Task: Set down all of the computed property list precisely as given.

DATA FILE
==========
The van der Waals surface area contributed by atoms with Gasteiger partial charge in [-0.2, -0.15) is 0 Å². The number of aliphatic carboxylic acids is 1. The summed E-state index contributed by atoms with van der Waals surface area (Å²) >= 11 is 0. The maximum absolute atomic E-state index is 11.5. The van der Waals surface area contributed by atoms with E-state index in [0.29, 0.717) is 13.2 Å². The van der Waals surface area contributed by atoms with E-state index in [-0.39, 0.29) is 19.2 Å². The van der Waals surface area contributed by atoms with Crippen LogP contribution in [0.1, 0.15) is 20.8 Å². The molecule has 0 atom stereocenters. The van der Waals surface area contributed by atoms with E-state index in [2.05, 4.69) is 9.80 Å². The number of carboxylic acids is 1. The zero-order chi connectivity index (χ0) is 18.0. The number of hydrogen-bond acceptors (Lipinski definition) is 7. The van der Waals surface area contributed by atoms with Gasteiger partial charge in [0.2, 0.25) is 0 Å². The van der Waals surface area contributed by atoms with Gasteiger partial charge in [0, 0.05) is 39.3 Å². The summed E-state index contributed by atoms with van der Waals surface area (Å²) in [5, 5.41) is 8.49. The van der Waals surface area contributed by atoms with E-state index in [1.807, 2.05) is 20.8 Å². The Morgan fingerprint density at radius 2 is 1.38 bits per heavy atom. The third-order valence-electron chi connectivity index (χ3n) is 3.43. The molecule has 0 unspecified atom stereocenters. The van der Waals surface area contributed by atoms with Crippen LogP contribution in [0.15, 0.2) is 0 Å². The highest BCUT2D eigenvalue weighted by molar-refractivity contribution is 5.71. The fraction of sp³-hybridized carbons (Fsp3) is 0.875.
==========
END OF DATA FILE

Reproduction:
The van der Waals surface area contributed by atoms with Gasteiger partial charge in [-0.2, -0.15) is 0 Å². The number of aliphatic carboxylic acids is 1. The summed E-state index contributed by atoms with van der Waals surface area (Å²) >= 11 is 0. The maximum absolute atomic E-state index is 11.5. The van der Waals surface area contributed by atoms with E-state index in [0.29, 0.717) is 13.2 Å². The van der Waals surface area contributed by atoms with E-state index in [-0.39, 0.29) is 19.2 Å². The van der Waals surface area contributed by atoms with Crippen LogP contribution in [0.1, 0.15) is 20.8 Å². The molecule has 0 atom stereocenters. The van der Waals surface area contributed by atoms with E-state index in [2.05, 4.69) is 9.80 Å². The number of carboxylic acids is 1. The zero-order chi connectivity index (χ0) is 18.0. The number of hydrogen-bond acceptors (Lipinski definition) is 7. The van der Waals surface area contributed by atoms with Gasteiger partial charge in [0.2, 0.25) is 0 Å². The van der Waals surface area contributed by atoms with Gasteiger partial charge in [0, 0.05) is 39.3 Å². The summed E-state index contributed by atoms with van der Waals surface area (Å²) in [5, 5.41) is 8.49. The van der Waals surface area contributed by atoms with E-state index in [1.807, 2.05) is 20.8 Å². The Morgan fingerprint density at radius 2 is 1.38 bits per heavy atom. The third-order valence-electron chi connectivity index (χ3n) is 3.43. The molecule has 0 unspecified atom stereocenters. The van der Waals surface area contributed by atoms with Crippen LogP contribution in [0.15, 0.2) is 0 Å². The highest BCUT2D eigenvalue weighted by molar-refractivity contribution is 5.71. The fraction of sp³-hybridized carbons (Fsp3) is 0.875.